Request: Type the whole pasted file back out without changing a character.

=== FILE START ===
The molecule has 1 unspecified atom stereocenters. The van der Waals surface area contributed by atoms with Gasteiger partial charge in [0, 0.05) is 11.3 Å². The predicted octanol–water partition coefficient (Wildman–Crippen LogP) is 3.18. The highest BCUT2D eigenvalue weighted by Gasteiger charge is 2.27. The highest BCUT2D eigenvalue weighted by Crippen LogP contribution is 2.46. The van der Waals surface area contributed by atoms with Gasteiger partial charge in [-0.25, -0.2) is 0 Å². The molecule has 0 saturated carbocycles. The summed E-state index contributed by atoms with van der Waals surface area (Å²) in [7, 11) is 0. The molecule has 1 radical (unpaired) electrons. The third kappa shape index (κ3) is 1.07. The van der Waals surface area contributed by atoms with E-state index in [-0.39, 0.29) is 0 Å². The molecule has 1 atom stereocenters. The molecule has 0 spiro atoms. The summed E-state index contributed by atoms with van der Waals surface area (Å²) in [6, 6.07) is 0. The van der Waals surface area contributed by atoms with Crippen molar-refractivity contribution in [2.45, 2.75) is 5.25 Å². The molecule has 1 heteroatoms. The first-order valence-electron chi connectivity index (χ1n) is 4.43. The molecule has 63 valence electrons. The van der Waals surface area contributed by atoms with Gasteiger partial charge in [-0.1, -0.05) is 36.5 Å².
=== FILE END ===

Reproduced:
The molecule has 1 unspecified atom stereocenters. The van der Waals surface area contributed by atoms with Gasteiger partial charge in [0, 0.05) is 11.3 Å². The predicted octanol–water partition coefficient (Wildman–Crippen LogP) is 3.18. The highest BCUT2D eigenvalue weighted by Gasteiger charge is 2.27. The highest BCUT2D eigenvalue weighted by Crippen LogP contribution is 2.46. The van der Waals surface area contributed by atoms with Gasteiger partial charge in [-0.25, -0.2) is 0 Å². The molecule has 0 saturated carbocycles. The summed E-state index contributed by atoms with van der Waals surface area (Å²) in [7, 11) is 0. The molecule has 1 radical (unpaired) electrons. The third kappa shape index (κ3) is 1.07. The van der Waals surface area contributed by atoms with E-state index in [-0.39, 0.29) is 0 Å². The molecule has 1 atom stereocenters. The molecule has 0 spiro atoms. The summed E-state index contributed by atoms with van der Waals surface area (Å²) in [6, 6.07) is 0. The van der Waals surface area contributed by atoms with Crippen molar-refractivity contribution in [2.45, 2.75) is 5.25 Å². The molecule has 1 heteroatoms. The first-order valence-electron chi connectivity index (χ1n) is 4.43. The molecule has 63 valence electrons. The van der Waals surface area contributed by atoms with Gasteiger partial charge in [-0.1, -0.05) is 36.5 Å².